One of those few allusions to the school’s impending closure came in the closing prayer from Oskar Schoening of the SLHS Student Council, giving thanks for 44 years:
West Seattle has two more graduation ceremonies ahead – Monday night, the commencement ceremonies for both Chief Sealth IHS (5 pm) and West Seattle HS (8 pm) are scheduled at Nino Cantu Southwest Athletic Complex. (Our coverage of the Summit Atlas graduation is here.)
West Seattle’s only charter school, Summit Atlas in Arbor Heights, has graduated its second class of 12th-graders. A ceremony last night at South Seattle College‘s Brockey Center celebrated the 33 members of the Summit Atlas Class of 2022. Student speakers included Maka Yusuf, Steisy Leon, and Wilder Roff:
The class’s mentors, Sr. Perez and Ms. Smith, presented diplomas:
And Grupo Folklorico Citlali, featuring Class of 2022 member Angelina Gonzalez, performed:
Summit Atlas’s high-school executive director is Dan Effland:
Outside Madison Middle School, it’ll be a temporary donut shop for a while tomorrow – the Madison PTSA is again selling Krispy Kreme donuts as a fundraiser. They’ll be sold by the dozen between 8:15 am and 9 am, and again 3:45 pm-4:30 pm on Friday (June 10th), $15/dozen, cash preferred. The school is at 3429 45th SW.
The report and photos are from Chief Sealth International High School athletic director Coach Ernest Policarpio:
Every Seattle Public School each year nominates 6 Seniors for their hard work in the classroom and on the athletic field! Congratulations to our 2022 Metro Senior Scholar Athlete Award Winners! It’s a Great day to be a SEAHAWK!!!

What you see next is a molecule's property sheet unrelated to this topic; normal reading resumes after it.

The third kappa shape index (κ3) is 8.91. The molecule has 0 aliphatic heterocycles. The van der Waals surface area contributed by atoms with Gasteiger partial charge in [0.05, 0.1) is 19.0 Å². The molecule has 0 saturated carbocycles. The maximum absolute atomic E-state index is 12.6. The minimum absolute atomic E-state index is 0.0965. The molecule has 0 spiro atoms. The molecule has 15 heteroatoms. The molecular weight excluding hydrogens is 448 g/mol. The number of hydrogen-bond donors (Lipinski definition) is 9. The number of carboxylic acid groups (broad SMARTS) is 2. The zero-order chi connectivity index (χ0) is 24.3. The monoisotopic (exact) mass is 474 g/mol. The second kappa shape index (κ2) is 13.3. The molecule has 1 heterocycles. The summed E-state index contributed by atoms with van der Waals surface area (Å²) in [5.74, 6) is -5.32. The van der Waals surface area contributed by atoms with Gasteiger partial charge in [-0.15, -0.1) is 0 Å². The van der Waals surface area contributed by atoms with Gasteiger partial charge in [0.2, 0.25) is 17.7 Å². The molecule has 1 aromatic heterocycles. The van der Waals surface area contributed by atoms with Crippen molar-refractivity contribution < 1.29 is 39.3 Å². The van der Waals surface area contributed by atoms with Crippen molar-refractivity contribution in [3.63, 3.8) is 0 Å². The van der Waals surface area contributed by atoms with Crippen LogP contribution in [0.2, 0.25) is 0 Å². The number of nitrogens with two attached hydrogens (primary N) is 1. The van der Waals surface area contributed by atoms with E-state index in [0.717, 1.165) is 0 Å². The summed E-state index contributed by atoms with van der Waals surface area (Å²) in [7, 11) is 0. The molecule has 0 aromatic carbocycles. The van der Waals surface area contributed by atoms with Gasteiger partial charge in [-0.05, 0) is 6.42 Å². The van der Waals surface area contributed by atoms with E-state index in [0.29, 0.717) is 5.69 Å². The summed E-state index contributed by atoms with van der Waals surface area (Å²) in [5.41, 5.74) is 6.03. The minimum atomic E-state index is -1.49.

Award-winners from Left to right in Group Picture above [with CSIHS principal Ray Morales]:
Sophia Hyde, Volleyball, Basketball, and Track
Taien Jackson, Basketball
Jerome Schroeder, Soccer
Ethan Heathershaw, Football, Ultimate Frisbee, and Wrestling
Natalia Tabile, Slowpitch, Volleyball, and Fastpitch
In photo below:
Clarissa Morninggun, Slowpitch, Basketball, Fastpitch
It’s time for the Class of 2022 to say goodbye to high school. Here are the ceremonies scheduled over the next week in West Seattle:
SEATTLE LUTHERAN HS: This shuttering school’s last-ever graduating class will get their sendoff in the SLHS gym at 7:30 pm Friday (June 10th).
CHIEF SEALTH INTERNATIONAL HS: 5 pm Monday (June 13th) at Nino Cantu Southwest Athletic Complex.
WEST SEATTLE HS: 8 pm Monday, also at NCSWAC.